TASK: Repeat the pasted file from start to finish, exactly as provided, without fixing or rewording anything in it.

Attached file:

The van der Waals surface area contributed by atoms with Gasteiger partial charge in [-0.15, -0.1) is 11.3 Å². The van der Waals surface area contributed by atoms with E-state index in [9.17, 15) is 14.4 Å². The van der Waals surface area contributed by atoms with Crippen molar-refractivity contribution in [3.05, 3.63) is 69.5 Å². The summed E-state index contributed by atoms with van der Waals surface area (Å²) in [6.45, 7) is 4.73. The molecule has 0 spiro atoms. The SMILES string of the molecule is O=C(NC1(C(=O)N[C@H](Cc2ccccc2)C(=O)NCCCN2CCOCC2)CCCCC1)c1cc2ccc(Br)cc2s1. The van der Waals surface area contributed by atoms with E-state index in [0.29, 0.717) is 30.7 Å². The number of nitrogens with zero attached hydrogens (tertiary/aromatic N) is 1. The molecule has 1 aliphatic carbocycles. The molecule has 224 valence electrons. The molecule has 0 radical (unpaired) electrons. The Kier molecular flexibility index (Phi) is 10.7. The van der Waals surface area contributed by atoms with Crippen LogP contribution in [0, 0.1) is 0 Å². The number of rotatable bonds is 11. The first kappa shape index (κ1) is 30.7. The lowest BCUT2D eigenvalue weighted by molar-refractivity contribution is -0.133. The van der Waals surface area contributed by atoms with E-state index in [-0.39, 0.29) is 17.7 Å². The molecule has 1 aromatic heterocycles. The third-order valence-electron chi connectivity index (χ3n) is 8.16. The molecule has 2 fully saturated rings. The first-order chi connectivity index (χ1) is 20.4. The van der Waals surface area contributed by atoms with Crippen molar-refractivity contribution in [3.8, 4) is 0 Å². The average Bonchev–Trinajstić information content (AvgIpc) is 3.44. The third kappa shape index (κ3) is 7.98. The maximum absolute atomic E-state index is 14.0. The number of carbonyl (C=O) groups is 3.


The van der Waals surface area contributed by atoms with Gasteiger partial charge in [-0.15, -0.1) is 11.3 Å². The van der Waals surface area contributed by atoms with E-state index in [9.17, 15) is 14.4 Å². The van der Waals surface area contributed by atoms with Crippen molar-refractivity contribution in [3.05, 3.63) is 69.5 Å². The summed E-state index contributed by atoms with van der Waals surface area (Å²) in [6.45, 7) is 4.73. The molecule has 0 spiro atoms. The SMILES string of the molecule is O=C(NC1(C(=O)N[C@H](Cc2ccccc2)C(=O)NCCCN2CCOCC2)CCCCC1)c1cc2ccc(Br)cc2s1. The van der Waals surface area contributed by atoms with E-state index in [0.29, 0.717) is 30.7 Å². The number of nitrogens with zero attached hydrogens (tertiary/aromatic N) is 1. The molecule has 1 aliphatic carbocycles. The molecule has 224 valence electrons. The molecule has 0 radical (unpaired) electrons. The Kier molecular flexibility index (Phi) is 10.7. The van der Waals surface area contributed by atoms with Crippen LogP contribution in [0, 0.1) is 0 Å². The number of rotatable bonds is 11. The first kappa shape index (κ1) is 30.7. The lowest BCUT2D eigenvalue weighted by molar-refractivity contribution is -0.133. The van der Waals surface area contributed by atoms with E-state index in [-0.39, 0.29) is 17.7 Å². The molecule has 1 aromatic heterocycles. The third-order valence-electron chi connectivity index (χ3n) is 8.16. The molecule has 2 fully saturated rings. The first-order chi connectivity index (χ1) is 20.4. The van der Waals surface area contributed by atoms with Crippen molar-refractivity contribution in [3.8, 4) is 0 Å². The average Bonchev–Trinajstić information content (AvgIpc) is 3.44. The third kappa shape index (κ3) is 7.98. The maximum absolute atomic E-state index is 14.0. The number of carbonyl (C=O) groups is 3.